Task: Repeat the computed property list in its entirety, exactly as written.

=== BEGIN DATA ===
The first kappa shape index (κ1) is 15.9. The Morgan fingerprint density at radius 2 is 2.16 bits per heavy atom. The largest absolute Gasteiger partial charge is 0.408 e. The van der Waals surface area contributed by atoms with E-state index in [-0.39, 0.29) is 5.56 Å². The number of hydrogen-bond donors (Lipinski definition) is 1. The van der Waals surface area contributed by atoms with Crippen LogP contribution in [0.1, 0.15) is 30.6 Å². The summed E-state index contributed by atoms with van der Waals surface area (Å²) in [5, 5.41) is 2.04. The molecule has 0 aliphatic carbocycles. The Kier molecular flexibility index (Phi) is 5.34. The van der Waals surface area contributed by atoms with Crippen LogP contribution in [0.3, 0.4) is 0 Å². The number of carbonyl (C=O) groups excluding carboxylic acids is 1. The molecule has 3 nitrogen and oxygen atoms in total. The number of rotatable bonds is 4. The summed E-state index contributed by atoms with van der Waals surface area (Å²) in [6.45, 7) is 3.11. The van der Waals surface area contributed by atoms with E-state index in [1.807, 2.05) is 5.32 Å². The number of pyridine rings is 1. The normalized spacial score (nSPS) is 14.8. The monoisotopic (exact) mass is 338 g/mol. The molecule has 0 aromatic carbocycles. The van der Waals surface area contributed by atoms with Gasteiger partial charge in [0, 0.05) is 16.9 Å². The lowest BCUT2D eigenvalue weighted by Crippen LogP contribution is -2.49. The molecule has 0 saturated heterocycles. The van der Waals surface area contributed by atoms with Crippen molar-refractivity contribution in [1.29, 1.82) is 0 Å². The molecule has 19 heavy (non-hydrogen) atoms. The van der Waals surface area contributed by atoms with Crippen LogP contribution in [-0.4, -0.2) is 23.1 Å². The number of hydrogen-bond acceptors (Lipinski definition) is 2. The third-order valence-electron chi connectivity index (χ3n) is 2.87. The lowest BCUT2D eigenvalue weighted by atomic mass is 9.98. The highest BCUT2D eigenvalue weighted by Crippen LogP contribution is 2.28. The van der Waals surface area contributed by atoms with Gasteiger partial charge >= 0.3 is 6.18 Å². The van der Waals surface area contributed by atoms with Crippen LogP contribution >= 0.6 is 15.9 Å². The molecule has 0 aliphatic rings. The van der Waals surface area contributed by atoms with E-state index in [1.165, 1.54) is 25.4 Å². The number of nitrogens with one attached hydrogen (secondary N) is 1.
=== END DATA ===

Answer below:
The first kappa shape index (κ1) is 15.9. The Morgan fingerprint density at radius 2 is 2.16 bits per heavy atom. The largest absolute Gasteiger partial charge is 0.408 e. The van der Waals surface area contributed by atoms with E-state index in [-0.39, 0.29) is 5.56 Å². The number of hydrogen-bond donors (Lipinski definition) is 1. The van der Waals surface area contributed by atoms with Crippen LogP contribution in [0.1, 0.15) is 30.6 Å². The summed E-state index contributed by atoms with van der Waals surface area (Å²) in [5, 5.41) is 2.04. The molecule has 0 aliphatic carbocycles. The Kier molecular flexibility index (Phi) is 5.34. The van der Waals surface area contributed by atoms with Crippen LogP contribution in [0.3, 0.4) is 0 Å². The number of carbonyl (C=O) groups excluding carboxylic acids is 1. The molecule has 3 nitrogen and oxygen atoms in total. The number of rotatable bonds is 4. The summed E-state index contributed by atoms with van der Waals surface area (Å²) in [6.45, 7) is 3.11. The van der Waals surface area contributed by atoms with E-state index in [1.807, 2.05) is 5.32 Å². The number of pyridine rings is 1. The normalized spacial score (nSPS) is 14.8. The monoisotopic (exact) mass is 338 g/mol. The molecule has 0 aromatic carbocycles. The van der Waals surface area contributed by atoms with Gasteiger partial charge in [0, 0.05) is 16.9 Å². The lowest BCUT2D eigenvalue weighted by Crippen LogP contribution is -2.49. The molecule has 0 saturated heterocycles. The van der Waals surface area contributed by atoms with Crippen molar-refractivity contribution in [1.29, 1.82) is 0 Å². The molecule has 19 heavy (non-hydrogen) atoms. The van der Waals surface area contributed by atoms with Crippen LogP contribution in [-0.4, -0.2) is 23.1 Å². The number of hydrogen-bond acceptors (Lipinski definition) is 2. The third-order valence-electron chi connectivity index (χ3n) is 2.87. The lowest BCUT2D eigenvalue weighted by atomic mass is 9.98. The highest BCUT2D eigenvalue weighted by Crippen LogP contribution is 2.28. The van der Waals surface area contributed by atoms with Gasteiger partial charge >= 0.3 is 6.18 Å². The van der Waals surface area contributed by atoms with Crippen LogP contribution >= 0.6 is 15.9 Å². The molecule has 0 aliphatic rings. The van der Waals surface area contributed by atoms with E-state index in [1.165, 1.54) is 25.4 Å². The number of nitrogens with one attached hydrogen (secondary N) is 1.